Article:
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Dry Suit Class

April 28 @ 8:00 am

Designed for cooler waters, dry suits create a seal around your wrists and neck to keep the water out and keep you dry.


Dry suits keep you dry by creating a seal at your wrists and neck. Because your boots are usually attached to the suit, you just need to keep your head and hands warm with a hood and gloves. Dry suits also keep you more comfortable in cooler surface temperatures and in a brisk wind.

Standard Features

  • All dry suits need a special watertight zipper. Suits with a zipper across the back of your shoulders may require the assistance of another person to get into and out of. There are many suits with zippers positioned for self-donning.
  • Wrist and neck seals must fit snuggly against your skin to keep water out, but not too tight to avoid breathing or circulation issues.
  • To add air as you descend and to release air as you ascend, your dry suit must have an inflator and an exhaust valve. Some suits have a wrist dump valve and others have shoulder or automatic dump valves.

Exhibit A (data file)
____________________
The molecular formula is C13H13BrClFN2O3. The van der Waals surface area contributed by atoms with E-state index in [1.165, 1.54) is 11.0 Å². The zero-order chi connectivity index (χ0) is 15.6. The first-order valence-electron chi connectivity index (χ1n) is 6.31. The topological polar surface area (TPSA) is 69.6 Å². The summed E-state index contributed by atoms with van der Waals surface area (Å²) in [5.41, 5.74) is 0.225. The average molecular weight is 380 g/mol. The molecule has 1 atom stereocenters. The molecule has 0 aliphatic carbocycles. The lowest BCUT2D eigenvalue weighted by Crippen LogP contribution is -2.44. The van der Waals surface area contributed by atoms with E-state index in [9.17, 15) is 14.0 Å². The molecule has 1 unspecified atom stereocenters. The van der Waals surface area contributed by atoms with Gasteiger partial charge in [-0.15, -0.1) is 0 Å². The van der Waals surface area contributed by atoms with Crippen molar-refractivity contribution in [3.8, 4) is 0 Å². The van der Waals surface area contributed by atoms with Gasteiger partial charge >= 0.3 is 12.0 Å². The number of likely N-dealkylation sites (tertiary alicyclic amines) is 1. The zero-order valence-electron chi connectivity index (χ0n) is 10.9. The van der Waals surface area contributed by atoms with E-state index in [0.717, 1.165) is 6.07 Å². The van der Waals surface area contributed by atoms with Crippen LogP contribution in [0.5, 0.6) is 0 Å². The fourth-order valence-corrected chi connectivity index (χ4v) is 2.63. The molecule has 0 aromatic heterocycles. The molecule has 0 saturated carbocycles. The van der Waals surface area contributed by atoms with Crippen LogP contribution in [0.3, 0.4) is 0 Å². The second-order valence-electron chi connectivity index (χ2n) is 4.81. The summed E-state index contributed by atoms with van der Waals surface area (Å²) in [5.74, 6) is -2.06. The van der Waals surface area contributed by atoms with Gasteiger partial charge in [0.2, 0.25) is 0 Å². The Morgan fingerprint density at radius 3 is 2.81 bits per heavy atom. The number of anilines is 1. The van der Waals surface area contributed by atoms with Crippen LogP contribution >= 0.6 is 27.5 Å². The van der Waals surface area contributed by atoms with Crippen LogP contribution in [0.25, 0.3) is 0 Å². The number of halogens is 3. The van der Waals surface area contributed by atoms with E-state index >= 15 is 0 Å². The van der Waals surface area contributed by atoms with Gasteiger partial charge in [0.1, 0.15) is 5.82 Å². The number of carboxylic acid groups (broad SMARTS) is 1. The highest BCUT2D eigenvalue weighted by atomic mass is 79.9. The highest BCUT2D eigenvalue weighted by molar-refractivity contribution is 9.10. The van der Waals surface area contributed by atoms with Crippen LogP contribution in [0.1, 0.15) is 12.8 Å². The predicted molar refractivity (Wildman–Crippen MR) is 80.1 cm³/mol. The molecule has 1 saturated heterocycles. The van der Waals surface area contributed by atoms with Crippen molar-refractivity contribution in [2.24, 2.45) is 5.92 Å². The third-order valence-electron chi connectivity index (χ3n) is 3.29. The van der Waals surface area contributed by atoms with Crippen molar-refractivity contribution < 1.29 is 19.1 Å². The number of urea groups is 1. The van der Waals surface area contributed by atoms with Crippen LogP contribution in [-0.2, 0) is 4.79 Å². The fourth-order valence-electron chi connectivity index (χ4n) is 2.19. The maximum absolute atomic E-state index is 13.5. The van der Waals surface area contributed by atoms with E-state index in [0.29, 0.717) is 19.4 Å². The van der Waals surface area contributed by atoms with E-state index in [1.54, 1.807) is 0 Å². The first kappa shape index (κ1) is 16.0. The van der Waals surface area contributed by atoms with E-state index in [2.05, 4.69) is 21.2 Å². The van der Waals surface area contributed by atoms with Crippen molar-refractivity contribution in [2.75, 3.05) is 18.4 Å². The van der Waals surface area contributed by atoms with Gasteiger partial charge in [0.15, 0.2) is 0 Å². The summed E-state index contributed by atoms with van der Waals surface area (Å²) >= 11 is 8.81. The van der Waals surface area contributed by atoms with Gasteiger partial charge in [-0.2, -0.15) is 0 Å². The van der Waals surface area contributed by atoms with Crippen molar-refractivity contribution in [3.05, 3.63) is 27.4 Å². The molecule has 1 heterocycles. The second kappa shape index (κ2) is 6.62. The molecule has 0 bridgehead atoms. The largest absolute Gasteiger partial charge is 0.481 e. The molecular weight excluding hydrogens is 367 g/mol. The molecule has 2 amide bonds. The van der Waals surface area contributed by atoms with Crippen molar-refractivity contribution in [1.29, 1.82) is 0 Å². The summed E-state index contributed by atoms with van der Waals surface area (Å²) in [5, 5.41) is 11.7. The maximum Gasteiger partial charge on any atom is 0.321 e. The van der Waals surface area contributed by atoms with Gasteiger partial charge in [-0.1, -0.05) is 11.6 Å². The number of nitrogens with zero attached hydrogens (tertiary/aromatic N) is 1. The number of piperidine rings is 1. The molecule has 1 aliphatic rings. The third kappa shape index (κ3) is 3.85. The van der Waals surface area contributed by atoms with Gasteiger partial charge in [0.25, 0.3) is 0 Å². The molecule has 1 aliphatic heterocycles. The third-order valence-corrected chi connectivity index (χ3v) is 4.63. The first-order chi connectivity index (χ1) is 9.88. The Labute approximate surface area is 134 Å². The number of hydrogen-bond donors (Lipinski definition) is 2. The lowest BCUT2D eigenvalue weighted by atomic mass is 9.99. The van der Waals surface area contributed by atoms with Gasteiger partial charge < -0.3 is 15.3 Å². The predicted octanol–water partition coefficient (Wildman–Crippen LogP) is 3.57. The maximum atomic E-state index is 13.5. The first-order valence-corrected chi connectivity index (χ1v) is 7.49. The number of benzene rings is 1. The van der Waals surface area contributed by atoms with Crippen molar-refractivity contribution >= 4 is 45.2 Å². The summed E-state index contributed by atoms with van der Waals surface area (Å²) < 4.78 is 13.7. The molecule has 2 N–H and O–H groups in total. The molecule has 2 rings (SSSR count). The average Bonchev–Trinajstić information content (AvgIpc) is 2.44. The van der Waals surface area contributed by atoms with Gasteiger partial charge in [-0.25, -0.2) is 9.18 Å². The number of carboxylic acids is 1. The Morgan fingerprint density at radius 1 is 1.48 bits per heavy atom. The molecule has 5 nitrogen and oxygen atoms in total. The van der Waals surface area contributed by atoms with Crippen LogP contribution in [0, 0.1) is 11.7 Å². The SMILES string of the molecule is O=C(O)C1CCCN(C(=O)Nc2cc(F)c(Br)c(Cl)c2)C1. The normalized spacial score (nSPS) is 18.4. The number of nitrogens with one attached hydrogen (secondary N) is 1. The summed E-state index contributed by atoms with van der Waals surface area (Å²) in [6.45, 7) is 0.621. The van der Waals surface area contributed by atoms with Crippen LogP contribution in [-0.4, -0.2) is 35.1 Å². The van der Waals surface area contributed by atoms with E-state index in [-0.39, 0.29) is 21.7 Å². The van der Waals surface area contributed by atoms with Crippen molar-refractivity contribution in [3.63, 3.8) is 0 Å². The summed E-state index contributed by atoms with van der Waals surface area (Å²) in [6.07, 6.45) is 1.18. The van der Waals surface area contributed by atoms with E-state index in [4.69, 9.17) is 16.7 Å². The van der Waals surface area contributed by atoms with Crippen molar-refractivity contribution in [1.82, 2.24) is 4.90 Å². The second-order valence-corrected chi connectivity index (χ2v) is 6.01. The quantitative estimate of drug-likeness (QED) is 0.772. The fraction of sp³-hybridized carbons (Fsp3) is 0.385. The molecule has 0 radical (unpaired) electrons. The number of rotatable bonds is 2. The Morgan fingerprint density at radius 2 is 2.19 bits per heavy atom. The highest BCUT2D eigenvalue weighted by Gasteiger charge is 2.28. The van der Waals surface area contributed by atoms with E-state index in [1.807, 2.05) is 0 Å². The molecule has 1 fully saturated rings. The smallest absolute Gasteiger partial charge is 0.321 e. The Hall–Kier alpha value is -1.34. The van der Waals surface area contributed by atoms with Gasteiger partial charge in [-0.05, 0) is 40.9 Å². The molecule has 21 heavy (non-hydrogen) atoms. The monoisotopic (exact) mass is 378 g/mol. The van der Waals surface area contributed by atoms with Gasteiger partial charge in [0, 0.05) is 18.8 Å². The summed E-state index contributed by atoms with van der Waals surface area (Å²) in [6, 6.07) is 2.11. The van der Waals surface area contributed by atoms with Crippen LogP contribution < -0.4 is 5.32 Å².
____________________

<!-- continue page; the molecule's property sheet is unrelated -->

Dry Suit Styles
  • Neoprene dry suits are made of the same material as wetsuits, except they exclude water. They fit close to your body, provide excellent insulation and are really buoyant.
  • Shell suits refer to the fact that the outer shell keeps you dry, but your wear undergarments underneath it to keep you warm– thicker undergarment for really cold water, or thin protection for temperate water.

Optional Features

  • Kneepads, elbow pads and seat pads to better protect these areas of your dry suit.
  • Pockets are useful for items like slates, and are usually located on the thigh.
  • Some manufacturers offer the option of connecting a hood to your dry suit for extra warmth.
  • Certain dry suit models have foot coverings that allow you to wear heavy-duty boots over them.


April 28
8:00 am